The project is private and funded by those who believe we still have an opportunity to find the lost grave. For more information, you are welcome to read Theo Dirix's article : "To put it in another way: where do we have to look for Vesalius's grave?" 

Here are some reviews for Theo Drix's book "In Search of Andreas Vesalius" :

Vivian Nutton: "I read with pleasure and wry amusement Theo’s account (..) and was reminded of reading the autobiographical account by Stephen Miller of his time as head of the American archaeological school and the boss of the Nemea excavations in the 1980s and 90s (...)

Cover of the book by Theo Dirix
Cover of the book by Theo Dirix.
Click on the image for a larger depiction

(Professor Vivian Nutton specialises in the history of the classical tradition in medicine, from Antiquity to the present, and particularly on Galen, some of whose works he has edited and translated, and on medicine during the Renaissance.)

Jacqueline Vons: " here is a book " without claim " but well documented, which is committed to tracing the research made to zakynthos by the author and a team of doctors, historians and artists to find the tomb of vesalius (1514-1564).

(Jacqueline Vons est professeur agrégé de lettres classiques, docteur ès études latines, enseignant-chercheur habilité à diriger des recherches. Elle a enseigné le latin et l'histoire de la médecine au CESR et à la faculté de Lettres de Tours et a assuré pendant plusieurs années des enseignements complémentaires en sciences humaines à la faculté de Médecine. Ses thèmes de recherche sont orientés vers l'histoire de la médecine et notamment autour d'André Vésale (éditions, traductions, transcriptions), de la pensée et des pratiques médicales en France à l'époque moderne ainsi que des textes médicaux latins centrés principalement sur l'anatomie.)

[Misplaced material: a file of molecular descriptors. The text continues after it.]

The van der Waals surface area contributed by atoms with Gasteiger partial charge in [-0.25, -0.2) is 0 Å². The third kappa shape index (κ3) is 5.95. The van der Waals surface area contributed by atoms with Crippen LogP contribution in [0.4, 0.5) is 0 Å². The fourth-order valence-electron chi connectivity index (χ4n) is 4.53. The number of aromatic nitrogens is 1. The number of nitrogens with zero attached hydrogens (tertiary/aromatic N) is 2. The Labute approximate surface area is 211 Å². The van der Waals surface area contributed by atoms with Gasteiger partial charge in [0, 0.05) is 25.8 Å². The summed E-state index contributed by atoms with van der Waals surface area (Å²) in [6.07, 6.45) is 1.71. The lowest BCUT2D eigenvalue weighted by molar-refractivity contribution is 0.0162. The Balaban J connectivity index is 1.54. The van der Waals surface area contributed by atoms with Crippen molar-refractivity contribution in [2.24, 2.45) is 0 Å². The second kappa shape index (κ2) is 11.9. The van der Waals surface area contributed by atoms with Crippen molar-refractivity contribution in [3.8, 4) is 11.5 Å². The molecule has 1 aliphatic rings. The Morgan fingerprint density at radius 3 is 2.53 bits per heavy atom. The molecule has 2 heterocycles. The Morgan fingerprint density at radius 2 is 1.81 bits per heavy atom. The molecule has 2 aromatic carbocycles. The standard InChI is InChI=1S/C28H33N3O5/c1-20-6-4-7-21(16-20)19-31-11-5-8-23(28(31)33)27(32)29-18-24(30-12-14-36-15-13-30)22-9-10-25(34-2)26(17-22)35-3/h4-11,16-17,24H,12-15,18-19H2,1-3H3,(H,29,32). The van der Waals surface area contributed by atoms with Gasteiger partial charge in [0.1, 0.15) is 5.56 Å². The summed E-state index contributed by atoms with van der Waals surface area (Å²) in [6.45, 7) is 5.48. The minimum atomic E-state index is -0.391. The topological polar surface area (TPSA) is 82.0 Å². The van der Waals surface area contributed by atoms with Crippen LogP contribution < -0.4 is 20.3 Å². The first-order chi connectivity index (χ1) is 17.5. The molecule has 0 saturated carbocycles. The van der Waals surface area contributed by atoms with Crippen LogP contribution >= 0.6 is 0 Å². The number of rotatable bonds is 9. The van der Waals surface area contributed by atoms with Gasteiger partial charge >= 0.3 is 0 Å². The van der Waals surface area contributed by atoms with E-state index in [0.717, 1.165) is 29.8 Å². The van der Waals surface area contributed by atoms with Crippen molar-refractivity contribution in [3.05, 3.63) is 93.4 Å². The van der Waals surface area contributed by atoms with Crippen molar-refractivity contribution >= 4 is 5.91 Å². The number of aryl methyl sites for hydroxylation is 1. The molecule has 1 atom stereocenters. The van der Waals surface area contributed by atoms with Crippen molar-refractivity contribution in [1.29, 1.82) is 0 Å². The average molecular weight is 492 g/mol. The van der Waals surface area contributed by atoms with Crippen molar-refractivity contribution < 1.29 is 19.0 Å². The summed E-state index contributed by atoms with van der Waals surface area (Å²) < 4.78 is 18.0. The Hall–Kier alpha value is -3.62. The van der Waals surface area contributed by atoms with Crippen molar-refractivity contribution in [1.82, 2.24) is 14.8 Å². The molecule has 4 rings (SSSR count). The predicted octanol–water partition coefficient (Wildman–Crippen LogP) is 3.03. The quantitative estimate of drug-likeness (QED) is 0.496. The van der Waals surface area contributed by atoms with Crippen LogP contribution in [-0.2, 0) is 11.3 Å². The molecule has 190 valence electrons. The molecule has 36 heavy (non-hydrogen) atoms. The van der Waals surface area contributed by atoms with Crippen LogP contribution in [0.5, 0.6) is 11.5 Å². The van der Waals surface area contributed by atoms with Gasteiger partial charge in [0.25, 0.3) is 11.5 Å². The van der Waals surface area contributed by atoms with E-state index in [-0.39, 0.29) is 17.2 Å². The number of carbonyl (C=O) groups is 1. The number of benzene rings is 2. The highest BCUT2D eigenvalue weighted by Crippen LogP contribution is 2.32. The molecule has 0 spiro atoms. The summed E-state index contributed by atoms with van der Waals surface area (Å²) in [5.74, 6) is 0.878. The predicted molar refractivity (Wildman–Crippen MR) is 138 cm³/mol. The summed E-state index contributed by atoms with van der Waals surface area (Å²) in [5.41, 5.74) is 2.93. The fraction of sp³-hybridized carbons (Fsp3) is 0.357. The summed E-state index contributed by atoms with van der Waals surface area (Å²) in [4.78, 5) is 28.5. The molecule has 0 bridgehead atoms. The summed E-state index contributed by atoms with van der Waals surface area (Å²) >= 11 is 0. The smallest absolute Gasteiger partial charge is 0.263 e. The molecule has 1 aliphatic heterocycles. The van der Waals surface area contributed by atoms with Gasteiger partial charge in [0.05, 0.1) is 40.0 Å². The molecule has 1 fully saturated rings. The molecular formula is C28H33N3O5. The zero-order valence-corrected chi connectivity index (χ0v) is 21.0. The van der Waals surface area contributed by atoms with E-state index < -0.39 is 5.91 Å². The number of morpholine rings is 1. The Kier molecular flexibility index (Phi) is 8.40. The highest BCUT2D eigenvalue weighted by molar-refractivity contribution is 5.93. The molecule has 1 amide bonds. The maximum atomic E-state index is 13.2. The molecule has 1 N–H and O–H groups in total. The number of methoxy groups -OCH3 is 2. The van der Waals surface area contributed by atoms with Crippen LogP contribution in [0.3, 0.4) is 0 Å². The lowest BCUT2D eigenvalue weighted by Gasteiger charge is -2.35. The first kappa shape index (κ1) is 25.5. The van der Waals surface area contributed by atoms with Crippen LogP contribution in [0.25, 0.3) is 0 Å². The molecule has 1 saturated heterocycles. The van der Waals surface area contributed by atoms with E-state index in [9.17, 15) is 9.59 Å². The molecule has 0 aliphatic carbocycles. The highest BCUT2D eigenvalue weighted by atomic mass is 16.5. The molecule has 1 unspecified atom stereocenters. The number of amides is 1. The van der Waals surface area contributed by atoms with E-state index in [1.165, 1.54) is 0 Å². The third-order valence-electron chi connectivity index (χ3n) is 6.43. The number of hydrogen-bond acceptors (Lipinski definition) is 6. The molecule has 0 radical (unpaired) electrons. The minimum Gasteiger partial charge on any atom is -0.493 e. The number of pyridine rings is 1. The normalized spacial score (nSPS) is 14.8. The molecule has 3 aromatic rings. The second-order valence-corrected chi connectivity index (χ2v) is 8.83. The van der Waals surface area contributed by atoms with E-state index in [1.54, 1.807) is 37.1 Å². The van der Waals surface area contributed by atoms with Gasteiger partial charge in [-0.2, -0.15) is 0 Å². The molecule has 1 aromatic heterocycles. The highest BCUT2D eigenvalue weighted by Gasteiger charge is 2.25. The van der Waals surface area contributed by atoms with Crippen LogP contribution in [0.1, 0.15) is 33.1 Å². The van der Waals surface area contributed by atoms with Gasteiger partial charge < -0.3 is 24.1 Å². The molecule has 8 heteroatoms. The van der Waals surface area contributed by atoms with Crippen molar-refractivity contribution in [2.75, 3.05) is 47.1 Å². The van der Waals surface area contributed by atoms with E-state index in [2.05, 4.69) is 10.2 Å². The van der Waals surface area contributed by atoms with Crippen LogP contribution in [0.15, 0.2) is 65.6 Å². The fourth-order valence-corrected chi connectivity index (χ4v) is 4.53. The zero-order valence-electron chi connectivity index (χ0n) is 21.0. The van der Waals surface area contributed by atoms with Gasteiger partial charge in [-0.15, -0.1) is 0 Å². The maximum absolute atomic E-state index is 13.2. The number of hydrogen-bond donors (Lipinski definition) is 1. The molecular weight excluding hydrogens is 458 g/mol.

Maurits Biesbrouck: in search of Andreas Vesalius is so well researched and written, that if the further search for his grave completely shutting down (something we hope not! ) and only after a few decades be rebooted again, the perfect future researchers would know to where you came, and the wire without wasting time we can again. It is a very detailed history of the search that has already been made, a solid status and simultaneously present an extremely valuable tool for further extrapolating.

(Dr. Maurits Biesbrouck has a lifelong interest in Andreas Vesalius. He translated the first book of the De Humani Corporis Fabrica Libri Septem into Dutch, compiled an annually updated Vesalius-bibliography and wrote many articles on his life and works, many as a co-author with Omer Steeno (Leuven, Belgium) and Theodoor Goddeeris (Kortrijk, Belgium). See www.andreasvesalius.be.)

UPDATE: April 25, 2018.  Theo Dirix's new book is already published, the names of the contributors have been incorporated in the book. The title of the new book is "In Search of Andreas Vesalius The Quest for the Grave, Lost and not yet found". Dr. Miranda